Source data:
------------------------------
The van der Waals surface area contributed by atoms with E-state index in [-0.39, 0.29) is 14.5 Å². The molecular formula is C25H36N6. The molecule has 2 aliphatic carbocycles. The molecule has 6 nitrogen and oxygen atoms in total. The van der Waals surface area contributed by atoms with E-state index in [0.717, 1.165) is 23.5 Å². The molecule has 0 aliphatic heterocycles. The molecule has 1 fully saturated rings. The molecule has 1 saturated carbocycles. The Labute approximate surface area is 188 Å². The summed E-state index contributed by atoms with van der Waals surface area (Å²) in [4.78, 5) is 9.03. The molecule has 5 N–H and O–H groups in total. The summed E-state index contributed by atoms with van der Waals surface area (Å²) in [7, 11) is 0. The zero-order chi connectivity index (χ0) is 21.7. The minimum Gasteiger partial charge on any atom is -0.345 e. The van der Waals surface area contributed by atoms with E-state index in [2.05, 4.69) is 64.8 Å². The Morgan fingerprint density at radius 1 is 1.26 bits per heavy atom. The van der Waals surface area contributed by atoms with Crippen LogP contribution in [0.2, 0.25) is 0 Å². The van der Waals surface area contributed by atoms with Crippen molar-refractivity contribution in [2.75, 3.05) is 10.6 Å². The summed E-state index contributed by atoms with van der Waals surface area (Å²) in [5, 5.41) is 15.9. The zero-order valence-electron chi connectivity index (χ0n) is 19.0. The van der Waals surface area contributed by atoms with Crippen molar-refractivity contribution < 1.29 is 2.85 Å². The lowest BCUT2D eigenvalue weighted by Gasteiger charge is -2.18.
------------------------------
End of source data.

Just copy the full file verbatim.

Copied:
The van der Waals surface area contributed by atoms with E-state index in [-0.39, 0.29) is 14.5 Å². The molecular formula is C25H36N6. The molecule has 2 aliphatic carbocycles. The molecule has 6 nitrogen and oxygen atoms in total. The van der Waals surface area contributed by atoms with E-state index in [0.717, 1.165) is 23.5 Å². The molecule has 0 aliphatic heterocycles. The molecule has 1 fully saturated rings. The molecule has 1 saturated carbocycles. The Labute approximate surface area is 188 Å². The summed E-state index contributed by atoms with van der Waals surface area (Å²) in [4.78, 5) is 9.03. The molecule has 5 N–H and O–H groups in total. The summed E-state index contributed by atoms with van der Waals surface area (Å²) in [7, 11) is 0. The zero-order chi connectivity index (χ0) is 21.7. The minimum Gasteiger partial charge on any atom is -0.345 e. The van der Waals surface area contributed by atoms with E-state index in [2.05, 4.69) is 64.8 Å². The Morgan fingerprint density at radius 1 is 1.26 bits per heavy atom. The van der Waals surface area contributed by atoms with Crippen LogP contribution in [0.2, 0.25) is 0 Å². The van der Waals surface area contributed by atoms with Crippen molar-refractivity contribution in [2.75, 3.05) is 10.6 Å². The summed E-state index contributed by atoms with van der Waals surface area (Å²) in [5, 5.41) is 15.9. The zero-order valence-electron chi connectivity index (χ0n) is 19.0. The van der Waals surface area contributed by atoms with Crippen molar-refractivity contribution < 1.29 is 2.85 Å². The lowest BCUT2D eigenvalue weighted by Gasteiger charge is -2.18.